Queen Victoria lined up the much older Prince Christian of Schleswig-Holstein for Helena to marry. This caused bad feelings between the queen and the Princess of Wales, as well as the Prince of Wales and the queen's daughter Alice. Remember the Prussian wars to unify Germany and their war with Denmark and seizure of Schleswig-Holstein. Don't make me go through that again. Prince Christian didn't really have anything to be prince of, but he was willing to marry the ummmm dowdy Princess Helena and be kept by Queen Victoria, so the marriage was a go. In the end, they were devoted to one another.
"What shall I do with Christian now that I have him?" must have flitted briefly through the monarch's grieving consciousness from time to time. Queen Victoria's only goal was to have Helena stay close to her beck and call, and that necessitated a husband who had nothing to do and no land to rule.
The queen gave the newlyweds a gift of £100,000 plus she requested £6,000 a year from parliament for the couple, which she got, of course. Helena became the queen's sort of personal secretary. The queen made Christian the Ranger of Windsor Great Park, which came with a house to live in. Shades of Yogi Bear. The queen also made Christian High Steward of Windsor. Both positions were merely figurehead in nature, so Christian was left free to play with his dog Corrie and feed his numerous pigeons. That's about it. (Not to demean his manhood or anything.)
Helena and her younger sister Beatrice catered to the queen, with Beatrice being in charge and Helena doing what Beatrice didn't have time to do.
Helena was not in good health. Actually, she was in pretty good health (for her size) but was a hypochondriac. She was addicted to opium and laudanum. Queen Victoria didn't believe she was sick and said as much in letters to her other daughter Vicky in Prussia. To which Vicky replied... ah, well, who cares what Vicky thought, eh?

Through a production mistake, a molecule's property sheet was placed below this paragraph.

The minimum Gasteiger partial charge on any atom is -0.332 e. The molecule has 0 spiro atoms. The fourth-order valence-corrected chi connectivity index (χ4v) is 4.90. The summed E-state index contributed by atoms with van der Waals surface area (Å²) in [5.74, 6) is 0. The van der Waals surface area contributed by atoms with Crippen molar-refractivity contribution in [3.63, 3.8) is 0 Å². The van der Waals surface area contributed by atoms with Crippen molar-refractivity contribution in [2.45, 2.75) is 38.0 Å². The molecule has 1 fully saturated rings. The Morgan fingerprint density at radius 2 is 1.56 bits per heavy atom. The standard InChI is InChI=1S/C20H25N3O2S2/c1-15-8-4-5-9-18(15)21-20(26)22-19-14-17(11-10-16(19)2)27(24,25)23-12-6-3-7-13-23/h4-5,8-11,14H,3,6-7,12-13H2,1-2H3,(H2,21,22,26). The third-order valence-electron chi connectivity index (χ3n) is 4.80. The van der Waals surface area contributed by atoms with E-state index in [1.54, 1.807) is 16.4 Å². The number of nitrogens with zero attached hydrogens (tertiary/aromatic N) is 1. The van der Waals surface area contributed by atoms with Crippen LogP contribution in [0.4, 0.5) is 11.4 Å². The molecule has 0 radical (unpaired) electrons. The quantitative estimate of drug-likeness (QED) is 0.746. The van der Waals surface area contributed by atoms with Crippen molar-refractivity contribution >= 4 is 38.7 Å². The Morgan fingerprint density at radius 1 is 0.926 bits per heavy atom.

The devoted couple (the dope fiend and the pigeon guy) had six children, four of whom survived. None of the four, boys or girls, were what you would call beauties (the princess Helena Victoria, child number three of the devoted couple, was called "Thora" within the family, but everyone called her "Snipe" due to her sharp features. I'm not making this up.)
Besides needlepoint and serving meals to the poor (which made her very popular with the poor, but which I am going to gloss over in this account) she also liked to write, especially translations (German to English.) Perhaps her most famous translation was entitled, rather redundantly, "First Aid to the Injured."
In 1916, Helena and Christian celebrated their golden wedding anniversary. Despite the two countries being at war, German Kaiser Wilhelm II sent a congratulatory telegram to his aunt and uncle. George V was present when the telegram arrived and was not wholly amused. Christian died the next year. George V changed the family name to Windsor and disposed of all the British royal family's German titles. So Christian was just plain old Christian. They still called him prince up until his death, though.
Helena has been described as "...plump and dowdy... placid..." But also businesslike and authoritarian. Go figure.
Her daughter, Princess Marie Louise, described her as, "... very lovely, with wavy brown hair, a beautiful little straight nose, and lovely amber-coloured eyes... She was very talented: played the piano exquisitely, had a distinct gift for drawing and painting in water-colours... Her outstanding gift was loyalty to her friends... She was brilliantly clever, had a wonderful head for business..."
Helena was also fearfully devoted to The Queen - to the point where she did not have a mind of her own. But, in the end, her name was the last one written in the queen's 70-year-old diary before she died.
Helena herself died in 1923.